"Modi’s election campaign and the vociferous anti-humanism of his supporters on and offline have already been undermining secular pluralism in India for several years. I have heard people say things like how they don’t care about mass murder as long as their family enjoys certain privileges, and how they like to see a strong man at the helm who can "put the Muslims in their place," said Banaji, adding that in coming years India would see a crackdown on religious minorities, government critics and whistleblowers.

But the Indian people have chosen Modi and the BJP. They rejected the Indian National Congress and the Gandhis by casting their votes, not by resorting to violence. It is their democratic right to elect whoever they like. But again, a fascist party can be democratically elected, and anti-democracy leaders can be popular.

Following the economic downturn in Europe, which began in 2008, the right-wing and anti-immigrant parties started to perform better in national and European elections. Even the once non-existent far-right parties have now a good share of votes. The recent European elections show similar trends. In Germany, France and the UK, populist right-wing groups have emerged victorious. The rise of the new European right worries many Germans.

"Liberal parties are taking a back seat in Germany and Europe. The left politics is almost dead. I would interpret it as the revival of fascism in Europe. Hatred against minorities and immigrants is on the rise," said Annika Benner, a German student. She says that what used to be a negligible phenomenon restricted to one or two countries is now a dominant trend across Europe.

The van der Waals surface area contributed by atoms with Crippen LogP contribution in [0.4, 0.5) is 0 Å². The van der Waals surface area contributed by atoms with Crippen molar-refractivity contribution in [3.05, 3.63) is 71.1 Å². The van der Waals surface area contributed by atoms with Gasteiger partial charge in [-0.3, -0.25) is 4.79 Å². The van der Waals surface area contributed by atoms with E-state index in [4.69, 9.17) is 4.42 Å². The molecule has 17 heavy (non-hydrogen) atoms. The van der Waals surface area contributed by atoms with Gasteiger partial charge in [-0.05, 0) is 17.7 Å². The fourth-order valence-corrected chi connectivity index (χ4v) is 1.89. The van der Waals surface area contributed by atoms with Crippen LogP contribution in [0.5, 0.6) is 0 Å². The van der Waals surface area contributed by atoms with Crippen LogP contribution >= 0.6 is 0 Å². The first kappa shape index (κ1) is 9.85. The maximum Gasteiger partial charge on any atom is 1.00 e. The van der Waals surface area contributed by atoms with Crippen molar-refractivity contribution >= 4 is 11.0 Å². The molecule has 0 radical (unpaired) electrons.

So what impact will the Modi phenomenon have on neighbouring Pakistan? Liberal and progressive Pakistanis argue that Pakistanis have never elected Islamist parties and that despite the fact that the Islamic Republic has witnessed a surge in extremism over the past decade, the religio-fascist groups still can’t make it to the country’s parliament. "Yes, we negotiate with the Taliban, but we don’t send them to legislative assemblies," a Karachi-based rights activist wrote on Facebook.

It is not true; there are many fascists in Pakistani parliament. And we must not be complacent about it. Religious extremism in South Asia is not an isolated phenomenon. Modi’s victory in India will certainly embolden and strengthen the Islamist parties in Pakistan. And they are already very strong. The fact that these parties don’t win the general elections by a landslide does not mean that they do not enjoy mass support.

The Muttahida Majlis-e-Amal -- an alliance of religious political groups -- had proven the theory wrong in 2002. The rise of conservative parties like Imran Khan’s Tehrik-e-Insaaf is another sign of how the right-wing politics has defeated secular and liberal ideologies in the country. Then, the so-called liberal parties like the Pakistan People’s Party are never shy to play the "religious card" for the sake of power. Prime Minister Nawaz Sharif’s Muslim League has many members who openly support banned terrorist organisations or are affiliated with them.

The popular vote does not give any group to silence the minority’s voice. Those who are against Modi and his politics have been defeated in recent election. In Europe, the far-right is gaining ground. The secular people in Pakistan are marginalised and increasingly fear for their lives. The specter of fascism is haunting the world. And that is why progressive forces need to be united more than ever.

The spectre of fascism